To avoid high cholesterol, high blood pressure, and high blood sugar levels, it is recommended to follow a nutritious diet with little to no alcohol. A healthy diet consists of plenty of fresh fruits, vegetables, and high-fiber foods and low amounts of saturated fat, trans fat, cholesterol, sodium, and sugar. Read more about making healthier food swaps here. For alcohol consumption, men should have no more than two alcoholic drinks per day while women should only consume one.
2) Maintain a Healthy Weight
To prevent obesity and its related risks, such as high blood pressure, maintaining a healthy weight is essential. It is also important to avoid carrying excess weight as this could put stress on the heart and blood vessels. Eating a healthy diet and staying physically active can help with maintaining a healthy weight.
3) Be Physically Active
Engaging in physical activity is beneficial for maintaining a healthy weight and reducing blood pressure, blood cholesterol, and blood sugar levels. According to the Surgeon General's guidelines, adults should aim for two and a half hours of moderate-intensity exercise per week, such as brisk walking or cycling. Meanwhile, children and adolescents should strive for at least one hour of physical activity daily. If you are unsure what type of physical activity is best for you, speak with your medical professional for guidance. Read more about increasing your physical activity here.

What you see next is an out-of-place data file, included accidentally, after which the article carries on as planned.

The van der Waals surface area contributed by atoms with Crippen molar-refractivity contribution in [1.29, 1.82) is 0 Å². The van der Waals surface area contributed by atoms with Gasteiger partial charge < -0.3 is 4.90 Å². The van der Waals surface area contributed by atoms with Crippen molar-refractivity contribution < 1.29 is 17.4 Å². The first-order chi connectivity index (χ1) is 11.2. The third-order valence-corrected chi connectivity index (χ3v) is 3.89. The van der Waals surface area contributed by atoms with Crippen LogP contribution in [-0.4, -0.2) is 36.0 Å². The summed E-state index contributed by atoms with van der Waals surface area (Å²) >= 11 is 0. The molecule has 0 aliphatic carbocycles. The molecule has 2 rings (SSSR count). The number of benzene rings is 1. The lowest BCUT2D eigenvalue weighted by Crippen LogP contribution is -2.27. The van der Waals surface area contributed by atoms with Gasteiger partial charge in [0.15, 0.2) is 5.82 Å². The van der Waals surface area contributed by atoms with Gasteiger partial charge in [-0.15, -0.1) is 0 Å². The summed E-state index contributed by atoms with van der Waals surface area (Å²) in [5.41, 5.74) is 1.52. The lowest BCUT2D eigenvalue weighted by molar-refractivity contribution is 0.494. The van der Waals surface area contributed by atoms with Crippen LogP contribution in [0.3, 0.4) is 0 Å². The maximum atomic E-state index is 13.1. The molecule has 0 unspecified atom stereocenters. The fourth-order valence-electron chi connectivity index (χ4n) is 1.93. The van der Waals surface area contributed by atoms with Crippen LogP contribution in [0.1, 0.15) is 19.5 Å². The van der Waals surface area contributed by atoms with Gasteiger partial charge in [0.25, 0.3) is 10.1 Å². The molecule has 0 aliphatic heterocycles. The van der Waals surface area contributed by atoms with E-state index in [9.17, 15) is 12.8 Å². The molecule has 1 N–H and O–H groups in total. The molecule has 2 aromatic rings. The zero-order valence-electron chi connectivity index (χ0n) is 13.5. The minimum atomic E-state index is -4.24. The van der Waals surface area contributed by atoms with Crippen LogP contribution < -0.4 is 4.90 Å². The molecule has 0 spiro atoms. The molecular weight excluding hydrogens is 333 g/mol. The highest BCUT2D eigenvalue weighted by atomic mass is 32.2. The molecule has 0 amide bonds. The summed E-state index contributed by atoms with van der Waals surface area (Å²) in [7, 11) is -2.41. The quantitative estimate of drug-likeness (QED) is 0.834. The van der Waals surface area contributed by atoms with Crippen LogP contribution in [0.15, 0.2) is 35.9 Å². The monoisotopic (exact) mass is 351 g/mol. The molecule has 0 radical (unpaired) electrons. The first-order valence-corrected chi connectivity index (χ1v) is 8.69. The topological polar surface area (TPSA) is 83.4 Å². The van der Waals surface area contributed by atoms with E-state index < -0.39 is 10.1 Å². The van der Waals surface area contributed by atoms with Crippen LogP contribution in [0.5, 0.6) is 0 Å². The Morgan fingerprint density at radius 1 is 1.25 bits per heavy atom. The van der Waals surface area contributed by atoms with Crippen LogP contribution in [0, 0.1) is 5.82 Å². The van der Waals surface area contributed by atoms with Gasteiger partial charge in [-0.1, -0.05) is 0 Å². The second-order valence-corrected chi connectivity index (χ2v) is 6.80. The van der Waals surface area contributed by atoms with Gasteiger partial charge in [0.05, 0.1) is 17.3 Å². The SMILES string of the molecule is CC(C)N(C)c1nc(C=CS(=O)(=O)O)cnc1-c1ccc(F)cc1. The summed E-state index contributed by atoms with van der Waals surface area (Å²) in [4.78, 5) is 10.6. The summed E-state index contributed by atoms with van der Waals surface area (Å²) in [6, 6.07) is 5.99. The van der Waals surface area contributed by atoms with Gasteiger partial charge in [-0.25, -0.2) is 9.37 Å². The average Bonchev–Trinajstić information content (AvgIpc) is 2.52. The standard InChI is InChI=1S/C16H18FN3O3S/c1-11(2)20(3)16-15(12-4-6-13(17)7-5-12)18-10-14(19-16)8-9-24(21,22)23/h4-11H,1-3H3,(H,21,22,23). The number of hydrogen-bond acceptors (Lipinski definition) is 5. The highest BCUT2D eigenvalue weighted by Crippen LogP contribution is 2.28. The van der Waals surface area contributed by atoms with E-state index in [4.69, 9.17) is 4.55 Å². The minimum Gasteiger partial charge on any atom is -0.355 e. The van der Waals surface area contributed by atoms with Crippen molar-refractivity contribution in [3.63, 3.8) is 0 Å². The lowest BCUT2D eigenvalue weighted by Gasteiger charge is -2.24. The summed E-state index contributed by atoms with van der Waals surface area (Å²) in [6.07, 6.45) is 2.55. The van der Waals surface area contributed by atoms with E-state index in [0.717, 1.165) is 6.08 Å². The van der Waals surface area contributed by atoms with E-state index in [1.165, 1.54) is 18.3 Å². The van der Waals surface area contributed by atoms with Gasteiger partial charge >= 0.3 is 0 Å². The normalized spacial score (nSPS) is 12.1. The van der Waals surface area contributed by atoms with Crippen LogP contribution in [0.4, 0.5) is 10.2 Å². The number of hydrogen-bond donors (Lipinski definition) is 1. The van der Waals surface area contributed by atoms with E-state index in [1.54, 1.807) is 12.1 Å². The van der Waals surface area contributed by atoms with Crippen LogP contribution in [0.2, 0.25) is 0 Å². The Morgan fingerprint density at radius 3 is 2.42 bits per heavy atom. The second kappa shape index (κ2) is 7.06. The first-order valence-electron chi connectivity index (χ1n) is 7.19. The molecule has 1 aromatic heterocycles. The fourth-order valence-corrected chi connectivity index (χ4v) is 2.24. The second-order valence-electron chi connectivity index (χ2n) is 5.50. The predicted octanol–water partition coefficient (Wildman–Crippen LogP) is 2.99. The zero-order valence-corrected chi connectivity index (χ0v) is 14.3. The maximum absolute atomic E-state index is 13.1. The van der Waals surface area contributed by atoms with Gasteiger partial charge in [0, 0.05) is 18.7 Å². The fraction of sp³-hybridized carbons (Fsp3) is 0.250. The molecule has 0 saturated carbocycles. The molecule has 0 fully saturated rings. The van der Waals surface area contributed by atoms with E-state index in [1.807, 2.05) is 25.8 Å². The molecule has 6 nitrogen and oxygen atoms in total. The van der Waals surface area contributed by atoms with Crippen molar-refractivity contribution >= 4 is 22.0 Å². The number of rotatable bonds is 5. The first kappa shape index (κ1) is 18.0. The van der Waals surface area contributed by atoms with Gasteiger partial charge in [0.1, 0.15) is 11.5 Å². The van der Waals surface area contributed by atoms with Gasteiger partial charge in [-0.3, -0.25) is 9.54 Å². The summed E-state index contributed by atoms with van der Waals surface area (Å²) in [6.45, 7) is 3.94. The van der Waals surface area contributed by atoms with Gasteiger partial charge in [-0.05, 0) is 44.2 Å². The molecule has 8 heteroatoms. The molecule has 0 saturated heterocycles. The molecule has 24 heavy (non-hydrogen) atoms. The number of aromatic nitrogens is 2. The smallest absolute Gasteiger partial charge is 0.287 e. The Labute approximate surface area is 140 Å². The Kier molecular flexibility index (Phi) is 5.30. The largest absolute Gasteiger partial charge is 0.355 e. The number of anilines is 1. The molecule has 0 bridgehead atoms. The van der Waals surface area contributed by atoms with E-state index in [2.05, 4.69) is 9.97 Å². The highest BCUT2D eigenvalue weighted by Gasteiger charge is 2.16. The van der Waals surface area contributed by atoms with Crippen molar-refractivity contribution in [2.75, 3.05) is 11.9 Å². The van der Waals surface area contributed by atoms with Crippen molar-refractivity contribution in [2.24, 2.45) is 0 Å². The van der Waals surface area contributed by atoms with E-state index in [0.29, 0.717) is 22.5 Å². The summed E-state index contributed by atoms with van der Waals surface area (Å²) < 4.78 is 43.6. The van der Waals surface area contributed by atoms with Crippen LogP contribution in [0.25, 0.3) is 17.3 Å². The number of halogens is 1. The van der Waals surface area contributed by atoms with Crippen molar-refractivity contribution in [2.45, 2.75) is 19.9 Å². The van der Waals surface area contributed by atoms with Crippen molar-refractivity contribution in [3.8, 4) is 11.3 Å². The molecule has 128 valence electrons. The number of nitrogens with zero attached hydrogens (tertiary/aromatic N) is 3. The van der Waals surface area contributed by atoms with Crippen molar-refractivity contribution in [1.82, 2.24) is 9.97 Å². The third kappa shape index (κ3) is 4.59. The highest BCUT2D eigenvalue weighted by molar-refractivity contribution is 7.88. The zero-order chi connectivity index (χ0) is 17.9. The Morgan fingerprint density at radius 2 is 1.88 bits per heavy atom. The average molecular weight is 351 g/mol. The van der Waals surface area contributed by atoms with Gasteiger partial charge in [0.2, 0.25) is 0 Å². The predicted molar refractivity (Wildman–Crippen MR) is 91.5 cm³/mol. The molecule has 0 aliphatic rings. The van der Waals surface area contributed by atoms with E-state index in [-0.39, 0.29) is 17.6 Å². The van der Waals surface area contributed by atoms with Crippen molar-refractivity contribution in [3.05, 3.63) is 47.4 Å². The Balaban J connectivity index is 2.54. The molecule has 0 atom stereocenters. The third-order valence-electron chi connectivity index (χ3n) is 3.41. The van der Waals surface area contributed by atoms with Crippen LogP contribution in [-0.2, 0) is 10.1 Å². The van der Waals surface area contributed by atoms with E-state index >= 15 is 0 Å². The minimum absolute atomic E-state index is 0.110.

4) Don’t Smoke
The habit of smoking cigarettes significantly increases the likelihood of developing heart disease. It is advised to refrain from smoking altogether if you do not currently smoke. However, if you are a smoker, quitting can reduce your risk of heart disease. Your doctor can provide recommendations and resources to help you in the process of quitting smoking.
5) Manage Medical Conditions
If you are taking medication to manage high blood pressure, high blood cholesterol, or diabetes, it is important to continue taking the medication and never discontinue taking it without consulting with your medical professional.
If you have not been diagnosed with conditions that increase your risk of heart disease, it is crucial to get your levels checked. Regular blood pressure monitoring is important as high blood pressure usually has no symptoms. Healthcare professionals should measure your blood pressure at least once every two years and test cholesterol levels at least once every four to six years. However, if you have a family history of these conditions it is wise to have your medical professional test more often.
American Heart Month serves as a reminder that heart disease is a serious health concern that affects many people, particularly women and the elderly. By understanding the risk factors and symptoms of heart disease, as well as implementing healthy lifestyle changes such as consuming a nutritious diet, remaining physically active, and avoiding smoking and excessive alcohol consumption, individuals can reduce their risk of heart disease and enhance their overall heart health. It's never too early or too late to start taking care of your heart, so let's make heart health a priority not just this month, but every month.